Puss in Boots
Paul Johnson | 27 Sep 2013 14:44pm
This year’s pantomime ‘Puss in Boots’ opened with great gusto with the first of many appearances by the narrator, James Close. He narrated with excellent diction, communication and sincerity throughout the pantomime. The hero of the tale, Jack, played by Denise Hillier took the baton, giving us a solid portrayal of her character. The arrival of Puss, played by Hannah Chapman started the journey of make-believe with her natural and energised feline persona. The pantomime dame, Hettie Quette, played by Neil Edwards, managed to combine the absurdity of the character with a plausible persona, sharp humour and good delivery of lines. Princess Alice, played by Cara Turner, worked hard to make her character believable, but could have been more effective if she had stayed in character a little more and played her role straight. The arrival of Queen Mildred and king Herbert was wonderfully humorous and I enjoyed the teamwork they displayed. Queen Mildred (Elaine Denny), was suitably bossy with great humour and King Hebert showed good stature while delivering her lines confidently. The arrival of Lord Roger played by Simon Gadd brought the appropriate boos and hisses. He displayed many of the qualities needed to be a panto baddie, however, greater attention needs to be placed on physicality, appropriate gestures and the execution of moves with purpose. Be careful of repeated generic hand gestures.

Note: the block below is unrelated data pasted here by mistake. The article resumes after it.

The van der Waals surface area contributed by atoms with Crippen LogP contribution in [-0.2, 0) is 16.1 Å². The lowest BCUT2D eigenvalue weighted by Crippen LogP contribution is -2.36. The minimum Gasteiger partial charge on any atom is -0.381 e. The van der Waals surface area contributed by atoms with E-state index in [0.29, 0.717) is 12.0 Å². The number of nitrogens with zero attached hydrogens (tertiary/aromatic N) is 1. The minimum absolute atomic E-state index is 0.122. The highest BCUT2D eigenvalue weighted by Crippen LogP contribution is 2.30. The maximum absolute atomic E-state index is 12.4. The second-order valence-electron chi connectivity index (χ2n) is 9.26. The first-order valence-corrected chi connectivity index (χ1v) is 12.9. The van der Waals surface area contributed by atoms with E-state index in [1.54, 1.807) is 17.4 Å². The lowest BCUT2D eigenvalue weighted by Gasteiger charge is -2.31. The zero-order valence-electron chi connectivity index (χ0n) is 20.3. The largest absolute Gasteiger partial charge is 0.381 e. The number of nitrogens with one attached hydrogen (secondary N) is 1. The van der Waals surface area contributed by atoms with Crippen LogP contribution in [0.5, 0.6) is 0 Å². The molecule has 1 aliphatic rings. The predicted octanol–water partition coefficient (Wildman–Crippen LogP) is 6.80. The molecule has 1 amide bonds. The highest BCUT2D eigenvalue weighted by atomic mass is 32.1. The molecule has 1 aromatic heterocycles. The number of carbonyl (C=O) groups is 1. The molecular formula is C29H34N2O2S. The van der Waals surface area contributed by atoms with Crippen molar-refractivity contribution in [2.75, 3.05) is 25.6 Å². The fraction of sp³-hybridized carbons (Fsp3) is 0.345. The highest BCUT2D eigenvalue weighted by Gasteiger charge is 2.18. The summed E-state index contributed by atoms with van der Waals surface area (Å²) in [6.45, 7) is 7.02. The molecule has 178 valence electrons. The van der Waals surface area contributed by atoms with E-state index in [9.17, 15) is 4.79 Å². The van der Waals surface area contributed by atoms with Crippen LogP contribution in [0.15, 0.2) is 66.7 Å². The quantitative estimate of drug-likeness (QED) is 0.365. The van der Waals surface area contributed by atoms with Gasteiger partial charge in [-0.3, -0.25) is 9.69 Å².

The pairing of Jenny Gamache (Nosmo) and Sara Brammall (Nopar) worked very successfully. They gave us some hearty laughs with their dialogue and even more with their musical numbers. Just try to avoid too many in jokes with certain members of the audience!
Throughout the panto, the chorus supported the cast with secure and effective scenes, exuding confidence in all of their musical numbers. The set was effective and beautifully painted. This was enhanced by the excellent costumes and make up used throughout.
As director, Mel Schmidt had clearly put in a lot of hard work. Most of the musical numbers had good choreography, but at times, certain principals needed more direction to avoid resting too heavily on improvisation. Some of the more awkward moments could have been avoided with further rehearsal which needed to focus on the slickness of the dialogue and each principal’s physical ownership of the stage.
On balance, a highly entertaining evening.
- : admin
- : 13/12/2012